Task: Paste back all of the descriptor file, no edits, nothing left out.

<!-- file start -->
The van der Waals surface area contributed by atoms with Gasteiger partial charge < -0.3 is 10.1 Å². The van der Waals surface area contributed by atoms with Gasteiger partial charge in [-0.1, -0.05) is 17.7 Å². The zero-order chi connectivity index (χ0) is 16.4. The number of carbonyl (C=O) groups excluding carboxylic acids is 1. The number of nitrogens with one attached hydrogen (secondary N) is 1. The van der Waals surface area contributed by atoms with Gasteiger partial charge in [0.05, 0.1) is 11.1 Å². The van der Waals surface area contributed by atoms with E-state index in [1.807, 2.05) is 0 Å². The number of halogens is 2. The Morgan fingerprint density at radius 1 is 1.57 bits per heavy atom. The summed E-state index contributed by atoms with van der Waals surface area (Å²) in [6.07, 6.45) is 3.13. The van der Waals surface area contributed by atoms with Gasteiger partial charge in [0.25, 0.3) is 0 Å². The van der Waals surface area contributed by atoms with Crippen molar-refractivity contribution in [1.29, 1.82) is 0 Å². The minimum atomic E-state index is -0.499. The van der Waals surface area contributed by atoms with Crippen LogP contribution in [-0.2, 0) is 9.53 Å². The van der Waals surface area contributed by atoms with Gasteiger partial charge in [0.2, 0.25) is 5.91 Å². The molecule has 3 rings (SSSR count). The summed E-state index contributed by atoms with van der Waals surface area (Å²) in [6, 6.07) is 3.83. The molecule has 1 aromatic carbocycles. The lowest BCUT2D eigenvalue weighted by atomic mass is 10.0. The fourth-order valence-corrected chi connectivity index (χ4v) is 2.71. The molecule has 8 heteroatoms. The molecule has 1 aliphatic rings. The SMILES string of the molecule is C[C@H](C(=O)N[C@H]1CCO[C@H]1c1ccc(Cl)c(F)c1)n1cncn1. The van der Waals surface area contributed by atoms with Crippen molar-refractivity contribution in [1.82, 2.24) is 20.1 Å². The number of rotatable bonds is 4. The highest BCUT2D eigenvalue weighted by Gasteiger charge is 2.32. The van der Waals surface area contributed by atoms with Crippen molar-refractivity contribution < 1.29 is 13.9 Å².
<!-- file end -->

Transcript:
The van der Waals surface area contributed by atoms with Gasteiger partial charge < -0.3 is 10.1 Å². The van der Waals surface area contributed by atoms with Gasteiger partial charge in [-0.1, -0.05) is 17.7 Å². The zero-order chi connectivity index (χ0) is 16.4. The number of carbonyl (C=O) groups excluding carboxylic acids is 1. The number of nitrogens with one attached hydrogen (secondary N) is 1. The van der Waals surface area contributed by atoms with Gasteiger partial charge in [0.05, 0.1) is 11.1 Å². The van der Waals surface area contributed by atoms with E-state index in [1.807, 2.05) is 0 Å². The number of halogens is 2. The Morgan fingerprint density at radius 1 is 1.57 bits per heavy atom. The summed E-state index contributed by atoms with van der Waals surface area (Å²) in [6.07, 6.45) is 3.13. The van der Waals surface area contributed by atoms with Gasteiger partial charge in [0.25, 0.3) is 0 Å². The van der Waals surface area contributed by atoms with Crippen molar-refractivity contribution in [1.29, 1.82) is 0 Å². The minimum atomic E-state index is -0.499. The van der Waals surface area contributed by atoms with Crippen LogP contribution in [-0.2, 0) is 9.53 Å². The van der Waals surface area contributed by atoms with Gasteiger partial charge in [0.2, 0.25) is 5.91 Å². The molecule has 3 rings (SSSR count). The summed E-state index contributed by atoms with van der Waals surface area (Å²) in [6, 6.07) is 3.83. The molecule has 1 aromatic carbocycles. The lowest BCUT2D eigenvalue weighted by atomic mass is 10.0. The fourth-order valence-corrected chi connectivity index (χ4v) is 2.71. The molecule has 8 heteroatoms. The molecule has 1 aliphatic rings. The SMILES string of the molecule is C[C@H](C(=O)N[C@H]1CCO[C@H]1c1ccc(Cl)c(F)c1)n1cncn1. The van der Waals surface area contributed by atoms with Crippen molar-refractivity contribution in [1.82, 2.24) is 20.1 Å². The number of rotatable bonds is 4. The highest BCUT2D eigenvalue weighted by Gasteiger charge is 2.32. The van der Waals surface area contributed by atoms with Crippen molar-refractivity contribution < 1.29 is 13.9 Å².